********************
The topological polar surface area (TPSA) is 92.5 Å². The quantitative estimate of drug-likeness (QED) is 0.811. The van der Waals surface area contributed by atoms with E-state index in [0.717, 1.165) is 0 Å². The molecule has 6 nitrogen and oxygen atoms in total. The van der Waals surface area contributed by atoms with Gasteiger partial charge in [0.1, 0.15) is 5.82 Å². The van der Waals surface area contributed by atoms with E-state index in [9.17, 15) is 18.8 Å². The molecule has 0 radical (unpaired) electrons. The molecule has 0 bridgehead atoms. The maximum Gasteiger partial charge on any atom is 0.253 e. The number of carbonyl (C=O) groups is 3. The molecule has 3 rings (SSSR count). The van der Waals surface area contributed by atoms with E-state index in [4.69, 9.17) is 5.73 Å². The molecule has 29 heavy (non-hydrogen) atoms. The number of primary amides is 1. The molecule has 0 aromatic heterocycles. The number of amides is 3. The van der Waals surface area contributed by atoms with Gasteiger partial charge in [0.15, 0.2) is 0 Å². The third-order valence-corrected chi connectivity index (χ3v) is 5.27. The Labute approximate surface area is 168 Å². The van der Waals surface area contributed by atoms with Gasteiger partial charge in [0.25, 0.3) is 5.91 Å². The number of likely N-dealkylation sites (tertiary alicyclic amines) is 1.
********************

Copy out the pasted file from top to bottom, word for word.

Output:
The topological polar surface area (TPSA) is 92.5 Å². The quantitative estimate of drug-likeness (QED) is 0.811. The van der Waals surface area contributed by atoms with E-state index in [0.717, 1.165) is 0 Å². The molecule has 6 nitrogen and oxygen atoms in total. The van der Waals surface area contributed by atoms with Gasteiger partial charge in [0.1, 0.15) is 5.82 Å². The van der Waals surface area contributed by atoms with E-state index in [9.17, 15) is 18.8 Å². The molecule has 0 radical (unpaired) electrons. The molecule has 0 bridgehead atoms. The maximum Gasteiger partial charge on any atom is 0.253 e. The number of carbonyl (C=O) groups is 3. The molecule has 3 rings (SSSR count). The van der Waals surface area contributed by atoms with E-state index in [4.69, 9.17) is 5.73 Å². The molecule has 29 heavy (non-hydrogen) atoms. The number of primary amides is 1. The molecule has 0 aromatic heterocycles. The number of amides is 3. The van der Waals surface area contributed by atoms with Gasteiger partial charge in [0.15, 0.2) is 0 Å². The third-order valence-corrected chi connectivity index (χ3v) is 5.27. The Labute approximate surface area is 168 Å². The van der Waals surface area contributed by atoms with Gasteiger partial charge in [0.25, 0.3) is 5.91 Å². The number of likely N-dealkylation sites (tertiary alicyclic amines) is 1.